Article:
Am Freitag, 21. November 2014, 19:31:54 schrieb David A. Wheeler:
> David A. Wheeler:
> > wisp:
> >     define : hello
> >       display "Hello World!"
> >       newline
> >     define : hello2 who
> >       format #t "Hello ~A!\n" who
> If you're using wisp you probably do *not* want to use
> a neoteric expression as the *first* element on a line
> (unless you're actually calculating what function/procedure to call).
> So teach that style rule, and you avoid that (wisp) gotcha.

I don’t consider it a gotcha to always treat the first element on a
line as a function call. But the elegancy of neoteric expressions only
shows with seeing a single item on a line as variable an not as
function call: Then defining a function and calling it becomes mostly
symmetric. But only mostly.

In wisp the inline colon provides a similar symmetry.

> However, in *both* wisp and sweet-expressions there are MANY 
> uses for neoteric-expressions in the REST of the line.
> For example, here's a line from math.slisp:
>   cons car(lyst) flatten-operation(op cdr(lyst))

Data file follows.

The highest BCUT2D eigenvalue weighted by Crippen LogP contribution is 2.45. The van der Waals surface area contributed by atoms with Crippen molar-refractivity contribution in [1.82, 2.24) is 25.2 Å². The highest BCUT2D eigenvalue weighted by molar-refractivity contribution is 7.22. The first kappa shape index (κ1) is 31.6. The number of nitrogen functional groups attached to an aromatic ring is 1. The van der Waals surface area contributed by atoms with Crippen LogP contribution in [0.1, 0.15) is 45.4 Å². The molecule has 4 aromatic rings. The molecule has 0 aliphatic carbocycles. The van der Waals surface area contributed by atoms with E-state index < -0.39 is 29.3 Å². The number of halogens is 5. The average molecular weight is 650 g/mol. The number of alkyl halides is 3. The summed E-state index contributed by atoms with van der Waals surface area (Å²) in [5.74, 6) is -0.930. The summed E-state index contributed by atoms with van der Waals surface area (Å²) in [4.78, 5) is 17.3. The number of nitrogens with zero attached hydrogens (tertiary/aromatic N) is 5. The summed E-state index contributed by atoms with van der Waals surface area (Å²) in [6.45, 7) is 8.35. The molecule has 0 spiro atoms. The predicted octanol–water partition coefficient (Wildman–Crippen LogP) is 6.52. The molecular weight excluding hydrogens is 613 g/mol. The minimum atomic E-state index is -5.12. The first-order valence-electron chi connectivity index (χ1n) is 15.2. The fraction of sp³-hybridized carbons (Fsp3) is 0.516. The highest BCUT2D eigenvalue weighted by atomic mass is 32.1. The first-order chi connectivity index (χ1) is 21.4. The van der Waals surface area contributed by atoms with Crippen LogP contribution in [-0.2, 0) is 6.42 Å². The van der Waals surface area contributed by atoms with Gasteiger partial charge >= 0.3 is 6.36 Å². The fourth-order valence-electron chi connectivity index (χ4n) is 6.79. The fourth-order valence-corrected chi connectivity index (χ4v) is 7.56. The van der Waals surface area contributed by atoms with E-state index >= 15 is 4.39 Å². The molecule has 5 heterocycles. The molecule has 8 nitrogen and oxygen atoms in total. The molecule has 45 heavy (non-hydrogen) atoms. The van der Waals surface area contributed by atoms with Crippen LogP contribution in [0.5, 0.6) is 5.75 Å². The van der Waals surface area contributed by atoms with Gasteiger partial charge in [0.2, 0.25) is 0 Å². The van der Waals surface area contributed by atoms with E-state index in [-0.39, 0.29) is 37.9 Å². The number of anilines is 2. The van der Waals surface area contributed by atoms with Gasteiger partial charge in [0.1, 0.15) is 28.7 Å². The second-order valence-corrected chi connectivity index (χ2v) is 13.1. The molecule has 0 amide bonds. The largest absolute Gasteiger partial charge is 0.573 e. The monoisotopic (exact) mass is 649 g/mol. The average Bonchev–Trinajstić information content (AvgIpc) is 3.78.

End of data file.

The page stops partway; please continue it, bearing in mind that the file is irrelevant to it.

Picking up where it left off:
For my taste of code, that already becomes too deeply nested: The last
part is quite hard to parse. I had trouble keeping in mind that op is
just a parameter. Alternative:

   cons : car lyst
          flatten-operation op : cdr lyst

While car(lyst) looks very readable to me, 

    flatten-operation(op cdr(lyst)) 

already looks complex. It looks as if op and cdr belong together. That
might actually be one reason why C-like languages add a comma for
separating arguments:

    flatten-operation(op, cdr(lyst)) 

Now op and cdr are clearly separated. But here, s-expressions actually
seem more readable to me:

    (flatten-operation op (cdr lyst))

This keeps together what belongs together. 

In my opinion, nested function calls in C-like function notation
generally look worse than as s-expressions. They look really good when
going only one level deep, but nested they are strange.

> It's pretty common to have several short parameters on a line;
> neoteric-expressions are quite useful in this case.  A quick grep finds many 
> examples.

> I always use the "car(lyst)" form when it's a call, never the "(car
> lyst)" form, so there's no problem of "which format do I use".
> Being readable in great part depends on building on what people
> already know, and this is the more familiar notation.  Besides,
> neoteric-expressions are *already* supported in curly-infix.

They are supported in SRFI-105, but if I tested it correctly not
activated when explicitly activating curly-infix.

I agree on the readability, by the way, just not on the tradeoff
against simplicity.

Best wishes,
1w6 sie zu achten,
sie alle zu finden,
in Spiele zu leiten
und sacht zu verbinden.

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